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The End of an Era: Dr. Mary Kay Murphy’s Final Term on The Gwinnett County Board of Education



Dr. Mary Kay Murphy's legacy on the Gwinnett County Board of Education; 28 years of fostering excellence in Georgia's largest school district.
Dr. Mary Kay Murphy at the meeting room of the Gwinnett County School Board // Photos by Tracey Rice

December 31, 2024, will mark the conclusion of the distinguished, seven-term service of Dr. Mary Kay Murphy on the Gwinnett County Board of Education — District III. Until then, Dr. Murphy remains actively engaged and dedicated to the important work of Georgia’s largest school district.

The pivotal role the community plays in identifying thoughtful candidates of ethical conduct could not be better highlighted than by Dr. Murphy’s 28 years on the board.

Reflecting on the impending end of her tenure and her involvement in setting the goals of the school system, which she has relished being a part of Dr. Murphy stated, “I’m sorry it’s coming to an end. There’s an attachment that comes with these experiences. I can’t believe how much I’ve enjoyed it and will miss it.”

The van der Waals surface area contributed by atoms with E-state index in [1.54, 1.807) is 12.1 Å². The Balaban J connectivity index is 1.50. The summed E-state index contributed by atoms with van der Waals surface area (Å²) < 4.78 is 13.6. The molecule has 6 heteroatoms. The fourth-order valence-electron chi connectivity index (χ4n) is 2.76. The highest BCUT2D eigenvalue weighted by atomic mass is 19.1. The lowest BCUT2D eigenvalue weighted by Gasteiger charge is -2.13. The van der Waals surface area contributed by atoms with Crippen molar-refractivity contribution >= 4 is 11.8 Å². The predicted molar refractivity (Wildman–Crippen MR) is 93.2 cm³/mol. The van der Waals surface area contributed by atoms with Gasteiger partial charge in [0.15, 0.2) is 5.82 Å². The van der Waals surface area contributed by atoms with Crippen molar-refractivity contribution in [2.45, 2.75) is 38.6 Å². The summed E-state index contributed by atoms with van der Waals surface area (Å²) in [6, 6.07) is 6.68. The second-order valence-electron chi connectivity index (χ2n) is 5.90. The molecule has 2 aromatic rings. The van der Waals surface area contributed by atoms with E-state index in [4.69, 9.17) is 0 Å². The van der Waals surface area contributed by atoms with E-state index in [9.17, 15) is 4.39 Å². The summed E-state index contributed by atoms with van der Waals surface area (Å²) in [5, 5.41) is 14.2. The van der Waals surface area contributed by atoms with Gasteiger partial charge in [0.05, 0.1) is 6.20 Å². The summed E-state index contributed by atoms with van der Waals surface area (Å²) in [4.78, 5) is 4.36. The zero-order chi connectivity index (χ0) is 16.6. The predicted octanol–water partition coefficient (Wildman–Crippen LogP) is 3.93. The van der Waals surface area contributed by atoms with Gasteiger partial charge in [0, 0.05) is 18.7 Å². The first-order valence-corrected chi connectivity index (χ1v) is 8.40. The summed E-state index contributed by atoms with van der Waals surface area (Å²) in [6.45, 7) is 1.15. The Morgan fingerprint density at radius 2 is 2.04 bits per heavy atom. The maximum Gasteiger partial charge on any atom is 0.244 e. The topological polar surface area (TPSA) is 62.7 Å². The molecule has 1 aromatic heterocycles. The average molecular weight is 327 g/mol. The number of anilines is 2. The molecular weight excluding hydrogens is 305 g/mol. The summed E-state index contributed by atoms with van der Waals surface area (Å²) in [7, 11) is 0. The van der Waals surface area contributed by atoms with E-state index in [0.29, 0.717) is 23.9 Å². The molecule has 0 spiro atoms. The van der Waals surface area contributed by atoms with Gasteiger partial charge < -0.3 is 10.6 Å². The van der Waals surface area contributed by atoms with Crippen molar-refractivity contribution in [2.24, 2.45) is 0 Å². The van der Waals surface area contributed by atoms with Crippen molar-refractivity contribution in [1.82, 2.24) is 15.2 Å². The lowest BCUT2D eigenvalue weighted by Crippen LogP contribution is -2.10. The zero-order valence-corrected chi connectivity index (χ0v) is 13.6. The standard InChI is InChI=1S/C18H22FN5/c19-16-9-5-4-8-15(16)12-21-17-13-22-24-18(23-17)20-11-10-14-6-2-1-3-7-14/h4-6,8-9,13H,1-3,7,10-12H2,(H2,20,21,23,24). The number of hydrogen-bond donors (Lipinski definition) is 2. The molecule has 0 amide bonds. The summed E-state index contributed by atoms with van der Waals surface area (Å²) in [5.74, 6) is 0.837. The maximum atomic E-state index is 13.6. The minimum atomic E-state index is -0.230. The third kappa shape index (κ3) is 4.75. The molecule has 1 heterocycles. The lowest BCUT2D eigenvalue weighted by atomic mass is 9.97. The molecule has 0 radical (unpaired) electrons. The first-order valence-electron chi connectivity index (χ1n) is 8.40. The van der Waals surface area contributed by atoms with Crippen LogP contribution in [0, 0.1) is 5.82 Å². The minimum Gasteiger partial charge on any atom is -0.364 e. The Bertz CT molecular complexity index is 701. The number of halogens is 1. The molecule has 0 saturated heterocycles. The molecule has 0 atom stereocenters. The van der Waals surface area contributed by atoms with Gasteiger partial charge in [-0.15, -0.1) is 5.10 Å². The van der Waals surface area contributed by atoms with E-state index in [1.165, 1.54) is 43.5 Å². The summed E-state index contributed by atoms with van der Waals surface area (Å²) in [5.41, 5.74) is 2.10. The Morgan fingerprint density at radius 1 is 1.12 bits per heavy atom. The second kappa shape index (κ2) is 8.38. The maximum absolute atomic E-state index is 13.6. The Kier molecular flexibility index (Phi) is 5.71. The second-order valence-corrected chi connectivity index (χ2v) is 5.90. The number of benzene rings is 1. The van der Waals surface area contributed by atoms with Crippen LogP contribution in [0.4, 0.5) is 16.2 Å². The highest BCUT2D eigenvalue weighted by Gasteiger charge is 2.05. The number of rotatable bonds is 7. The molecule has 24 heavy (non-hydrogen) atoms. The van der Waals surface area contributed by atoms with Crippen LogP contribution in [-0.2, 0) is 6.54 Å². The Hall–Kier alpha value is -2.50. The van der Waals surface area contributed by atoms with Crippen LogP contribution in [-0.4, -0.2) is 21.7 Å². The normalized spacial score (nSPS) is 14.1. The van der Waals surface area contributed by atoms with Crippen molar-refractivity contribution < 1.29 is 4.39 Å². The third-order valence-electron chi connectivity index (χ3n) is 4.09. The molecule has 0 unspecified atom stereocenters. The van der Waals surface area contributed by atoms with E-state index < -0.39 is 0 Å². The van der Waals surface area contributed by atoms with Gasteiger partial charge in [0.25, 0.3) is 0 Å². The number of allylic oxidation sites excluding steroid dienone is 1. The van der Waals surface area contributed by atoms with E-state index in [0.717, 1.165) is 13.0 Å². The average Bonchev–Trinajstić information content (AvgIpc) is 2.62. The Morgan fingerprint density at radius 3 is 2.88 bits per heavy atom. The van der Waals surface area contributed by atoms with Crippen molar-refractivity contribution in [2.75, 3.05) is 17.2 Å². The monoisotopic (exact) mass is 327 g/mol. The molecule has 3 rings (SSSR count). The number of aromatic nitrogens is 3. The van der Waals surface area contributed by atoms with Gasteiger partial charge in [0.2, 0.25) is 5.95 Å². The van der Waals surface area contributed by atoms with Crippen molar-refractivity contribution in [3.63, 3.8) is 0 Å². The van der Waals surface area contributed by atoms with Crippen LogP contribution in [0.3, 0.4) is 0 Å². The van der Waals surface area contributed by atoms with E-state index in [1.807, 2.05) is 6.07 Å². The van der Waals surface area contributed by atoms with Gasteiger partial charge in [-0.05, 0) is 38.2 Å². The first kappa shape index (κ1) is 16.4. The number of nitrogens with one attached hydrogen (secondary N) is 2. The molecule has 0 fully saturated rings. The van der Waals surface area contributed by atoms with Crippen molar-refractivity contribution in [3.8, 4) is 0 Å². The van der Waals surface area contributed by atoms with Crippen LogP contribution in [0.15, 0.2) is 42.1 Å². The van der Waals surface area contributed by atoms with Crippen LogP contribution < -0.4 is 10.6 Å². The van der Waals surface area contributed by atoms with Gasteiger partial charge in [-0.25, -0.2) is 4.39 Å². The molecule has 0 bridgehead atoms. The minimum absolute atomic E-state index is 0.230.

An illustrious career

The many important roles Dr. Murphy will cherish include chairing the Gwinnett Board and the Georgia School Board Association, serving on the Seventh District Advisory Committee for local school board governance and the Governor’s Advisory Committee on school boards.

Her multi-faceted career provided valuable insights into public school education and state-level funding, benefiting both rural and urban Georgia. A rather extraordinary woman herself, Dr. Murphy humbly treasures memories of having worked with many remarkable individuals.

Dr. Murphy’s journey began amid fears surrounding the system’s decision to embrace Outcomes Based Education (OBE). OBE is a student-centered learning model which focuses on what students know without relying on rote memorization. As the community geared-up for the 1996 elections, worried citizens rallied to prevent what they felt would be a lowering of academic standards in favor of social promotion, where students might advance to the next grade without meeting proficiency levels.